IRON MAN: Let’s get one thing straight: I’ve helped people before. With my vast knowledge and intellect and overall perfection, I am a quite popular mentor. Brad Pitt, for example, looked physically like a train wreck before I started working with him. Stephen King did not know how to write more than a sentence without me. And poor James Cameron knew nothing about filming until I came along and saved the day.
But Loki? Well, let’s just say Loki is the stupidest, most idiotic and useless mentee I have ever encountered. Seriously. After three rounds of revisions on his query, it has progressively gone from terrible to somehow even worse. For example, the query is not even a query anymore. It’s just a passive-aggressive opening sentence without so much of a “Dear [Agent Name]” (the sentence being, “Not representing this book will be the greatest mistake of your soon-to-be short life.”) and then an overly-long bio about all of Loki’s past successes as well as a marketing strategy of how he is going to force all of the “pathetic humans” to read his book, making it a guaranteed bestseller. Then, he breaks the submission guidelines of every agent in history and attaches his full manuscript.
Insert major facepalm here.
See, I consider myself to be quite perfect, and I’m sure you do too. (I mean, seriously. Have you seen me? I’m practically the definition of perfection. Actually, I bet I am.) But when it comes to helping Loki’s writing, my flawless hair and I are just about ready to give up. At least I have his equally stupid brother Thor to help translate my stellar advice to their shared language of “idiot” so Loki can understand. Plus, his hammer comes in handy.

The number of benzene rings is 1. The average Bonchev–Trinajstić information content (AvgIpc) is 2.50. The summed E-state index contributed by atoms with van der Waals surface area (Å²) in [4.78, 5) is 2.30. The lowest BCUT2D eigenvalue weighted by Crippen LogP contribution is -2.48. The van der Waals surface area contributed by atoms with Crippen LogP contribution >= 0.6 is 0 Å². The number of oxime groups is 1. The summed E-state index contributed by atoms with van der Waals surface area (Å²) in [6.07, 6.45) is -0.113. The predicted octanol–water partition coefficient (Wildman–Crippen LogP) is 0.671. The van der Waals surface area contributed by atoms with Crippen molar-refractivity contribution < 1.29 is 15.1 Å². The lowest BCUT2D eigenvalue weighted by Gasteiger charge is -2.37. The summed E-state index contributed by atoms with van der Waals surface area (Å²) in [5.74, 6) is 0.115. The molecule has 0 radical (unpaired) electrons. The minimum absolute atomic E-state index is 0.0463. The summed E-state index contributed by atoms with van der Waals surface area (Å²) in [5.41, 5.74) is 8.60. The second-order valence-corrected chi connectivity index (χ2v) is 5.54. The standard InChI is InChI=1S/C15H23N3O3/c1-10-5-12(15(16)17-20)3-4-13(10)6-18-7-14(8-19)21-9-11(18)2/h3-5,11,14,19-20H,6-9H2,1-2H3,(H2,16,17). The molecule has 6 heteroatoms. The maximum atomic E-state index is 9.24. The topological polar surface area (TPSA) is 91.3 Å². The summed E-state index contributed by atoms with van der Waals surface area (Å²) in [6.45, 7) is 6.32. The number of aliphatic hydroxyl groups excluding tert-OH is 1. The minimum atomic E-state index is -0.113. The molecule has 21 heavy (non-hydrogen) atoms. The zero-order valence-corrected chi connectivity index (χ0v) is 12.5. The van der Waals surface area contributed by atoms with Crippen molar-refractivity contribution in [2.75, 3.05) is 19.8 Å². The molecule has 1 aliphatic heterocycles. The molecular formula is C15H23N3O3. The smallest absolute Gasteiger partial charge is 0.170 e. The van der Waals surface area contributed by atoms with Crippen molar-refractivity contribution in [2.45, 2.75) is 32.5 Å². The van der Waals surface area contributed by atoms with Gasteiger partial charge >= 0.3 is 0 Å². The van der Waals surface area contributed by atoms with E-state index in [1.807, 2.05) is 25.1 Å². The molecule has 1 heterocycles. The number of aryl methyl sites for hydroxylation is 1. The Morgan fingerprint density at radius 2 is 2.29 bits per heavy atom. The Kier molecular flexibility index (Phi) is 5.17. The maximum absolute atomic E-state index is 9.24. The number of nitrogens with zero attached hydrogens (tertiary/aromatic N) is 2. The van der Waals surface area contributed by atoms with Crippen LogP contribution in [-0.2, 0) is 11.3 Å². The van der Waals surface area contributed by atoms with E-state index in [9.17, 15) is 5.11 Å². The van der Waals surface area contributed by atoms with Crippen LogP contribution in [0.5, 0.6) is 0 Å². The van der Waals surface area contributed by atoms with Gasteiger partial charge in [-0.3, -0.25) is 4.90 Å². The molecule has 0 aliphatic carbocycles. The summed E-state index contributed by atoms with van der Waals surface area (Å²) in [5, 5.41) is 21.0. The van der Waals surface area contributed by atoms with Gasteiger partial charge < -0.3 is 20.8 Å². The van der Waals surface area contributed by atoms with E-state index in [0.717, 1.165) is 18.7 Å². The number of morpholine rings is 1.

THOR: Stark exaggerates a bit, but yes, my adopted brother does need help. Lots of help. Luckily I have the experience (more than Stark, ahem).
This morning our gang went to visit Loki. I brought several "publishing help" books from the library -- who knew humans could build a single facility that would contain so much valuable information? -- in order to supplement my knowledge. After Stark gave up, I sat down with Loki and read through his query letter with a red pen handy. There was only about 5% workable material in there, so I set the letter aside and decided to help Loki start from scratch.
The first advice I give him is that he needs a hook -- something to capture an agent's attention and make him/her finish reading the query.
Loki grabs the pen and whips out an opening:
Dear [Insert Agent Name]:
If you do not read this letter, I will murder you.
I shake my head and rip the paper into shreds. "Not that," I say. "You can't use a threat."
He nearly flips the table over in his rage. "How else can I convince them to finish reading?" he yells in my face.
Just then, Captain America comes over, shining red, white, and blue. Loki rolls his eyes.
CAPTAIN AMERICA: "What are you guys doing?" I asks. Apparently, Asgardians like to fight over shredded paper. The brothers looks at me, Thor with his hammer in hand.
"Loki does not understand that humans do not take threats lightly." Thor bellows.
I raise one eyebrow. I was pretty sure they didn't take threats lightly on Asgard either, but I wasn't ready for more of Thor's bellowing.
"Are we still attempting that query?" I ask.